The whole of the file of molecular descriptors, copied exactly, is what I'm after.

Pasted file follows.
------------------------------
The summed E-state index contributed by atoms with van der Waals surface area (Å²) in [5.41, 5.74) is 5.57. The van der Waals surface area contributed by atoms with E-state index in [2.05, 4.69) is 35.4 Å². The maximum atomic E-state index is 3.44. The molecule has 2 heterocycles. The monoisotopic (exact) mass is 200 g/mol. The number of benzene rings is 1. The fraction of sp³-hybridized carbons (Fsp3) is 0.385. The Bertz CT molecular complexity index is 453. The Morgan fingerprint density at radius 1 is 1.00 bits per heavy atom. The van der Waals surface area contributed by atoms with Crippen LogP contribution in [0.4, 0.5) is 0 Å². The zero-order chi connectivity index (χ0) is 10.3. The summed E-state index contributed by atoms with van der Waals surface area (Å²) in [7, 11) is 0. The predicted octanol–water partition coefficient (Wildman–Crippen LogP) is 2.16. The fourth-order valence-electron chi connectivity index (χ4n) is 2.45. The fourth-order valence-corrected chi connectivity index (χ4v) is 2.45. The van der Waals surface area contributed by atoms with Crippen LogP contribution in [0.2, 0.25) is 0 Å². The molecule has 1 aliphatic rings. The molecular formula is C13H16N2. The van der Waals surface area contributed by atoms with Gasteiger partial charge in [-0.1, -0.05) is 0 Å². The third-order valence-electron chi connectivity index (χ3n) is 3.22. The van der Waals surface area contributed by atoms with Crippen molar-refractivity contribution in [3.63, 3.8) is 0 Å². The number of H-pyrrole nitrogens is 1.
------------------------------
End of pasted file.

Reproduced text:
The summed E-state index contributed by atoms with van der Waals surface area (Å²) in [5.41, 5.74) is 5.57. The van der Waals surface area contributed by atoms with E-state index in [2.05, 4.69) is 35.4 Å². The maximum atomic E-state index is 3.44. The molecule has 2 heterocycles. The monoisotopic (exact) mass is 200 g/mol. The number of benzene rings is 1. The fraction of sp³-hybridized carbons (Fsp3) is 0.385. The Bertz CT molecular complexity index is 453. The Morgan fingerprint density at radius 1 is 1.00 bits per heavy atom. The van der Waals surface area contributed by atoms with Crippen LogP contribution in [0.4, 0.5) is 0 Å². The zero-order chi connectivity index (χ0) is 10.3. The summed E-state index contributed by atoms with van der Waals surface area (Å²) in [7, 11) is 0. The predicted octanol–water partition coefficient (Wildman–Crippen LogP) is 2.16. The fourth-order valence-electron chi connectivity index (χ4n) is 2.45. The fourth-order valence-corrected chi connectivity index (χ4v) is 2.45. The van der Waals surface area contributed by atoms with Crippen LogP contribution in [0.2, 0.25) is 0 Å². The molecule has 1 aliphatic rings. The molecular formula is C13H16N2. The van der Waals surface area contributed by atoms with Gasteiger partial charge in [-0.1, -0.05) is 0 Å². The third-order valence-electron chi connectivity index (χ3n) is 3.22. The van der Waals surface area contributed by atoms with Crippen molar-refractivity contribution in [3.63, 3.8) is 0 Å². The number of H-pyrrole nitrogens is 1.